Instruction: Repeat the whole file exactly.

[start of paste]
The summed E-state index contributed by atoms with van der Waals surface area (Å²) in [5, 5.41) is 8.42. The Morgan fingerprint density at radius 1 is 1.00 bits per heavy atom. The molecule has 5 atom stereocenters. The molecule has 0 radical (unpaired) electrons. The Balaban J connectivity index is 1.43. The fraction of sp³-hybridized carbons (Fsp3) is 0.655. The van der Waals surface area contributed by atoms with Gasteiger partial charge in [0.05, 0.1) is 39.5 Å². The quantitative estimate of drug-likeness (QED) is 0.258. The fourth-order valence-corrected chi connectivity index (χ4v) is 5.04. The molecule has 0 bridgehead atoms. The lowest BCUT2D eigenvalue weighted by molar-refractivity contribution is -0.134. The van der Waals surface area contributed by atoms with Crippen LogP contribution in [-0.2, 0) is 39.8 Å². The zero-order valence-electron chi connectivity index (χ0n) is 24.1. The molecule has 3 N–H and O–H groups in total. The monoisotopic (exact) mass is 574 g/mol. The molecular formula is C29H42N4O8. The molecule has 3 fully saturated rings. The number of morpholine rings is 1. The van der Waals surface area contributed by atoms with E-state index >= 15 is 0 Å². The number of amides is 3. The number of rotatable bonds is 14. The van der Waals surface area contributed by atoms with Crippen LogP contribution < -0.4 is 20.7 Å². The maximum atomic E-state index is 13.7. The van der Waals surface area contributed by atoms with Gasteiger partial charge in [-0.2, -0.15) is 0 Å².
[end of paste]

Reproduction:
The summed E-state index contributed by atoms with van der Waals surface area (Å²) in [5, 5.41) is 8.42. The Morgan fingerprint density at radius 1 is 1.00 bits per heavy atom. The molecule has 5 atom stereocenters. The molecule has 0 radical (unpaired) electrons. The Balaban J connectivity index is 1.43. The fraction of sp³-hybridized carbons (Fsp3) is 0.655. The van der Waals surface area contributed by atoms with Gasteiger partial charge in [0.05, 0.1) is 39.5 Å². The quantitative estimate of drug-likeness (QED) is 0.258. The fourth-order valence-corrected chi connectivity index (χ4v) is 5.04. The molecule has 0 bridgehead atoms. The lowest BCUT2D eigenvalue weighted by molar-refractivity contribution is -0.134. The van der Waals surface area contributed by atoms with Crippen LogP contribution in [-0.2, 0) is 39.8 Å². The zero-order valence-electron chi connectivity index (χ0n) is 24.1. The molecule has 3 N–H and O–H groups in total. The monoisotopic (exact) mass is 574 g/mol. The molecular formula is C29H42N4O8. The molecule has 3 fully saturated rings. The number of morpholine rings is 1. The van der Waals surface area contributed by atoms with E-state index >= 15 is 0 Å². The number of amides is 3. The number of rotatable bonds is 14. The van der Waals surface area contributed by atoms with Crippen LogP contribution < -0.4 is 20.7 Å². The maximum atomic E-state index is 13.7. The van der Waals surface area contributed by atoms with Gasteiger partial charge in [-0.2, -0.15) is 0 Å².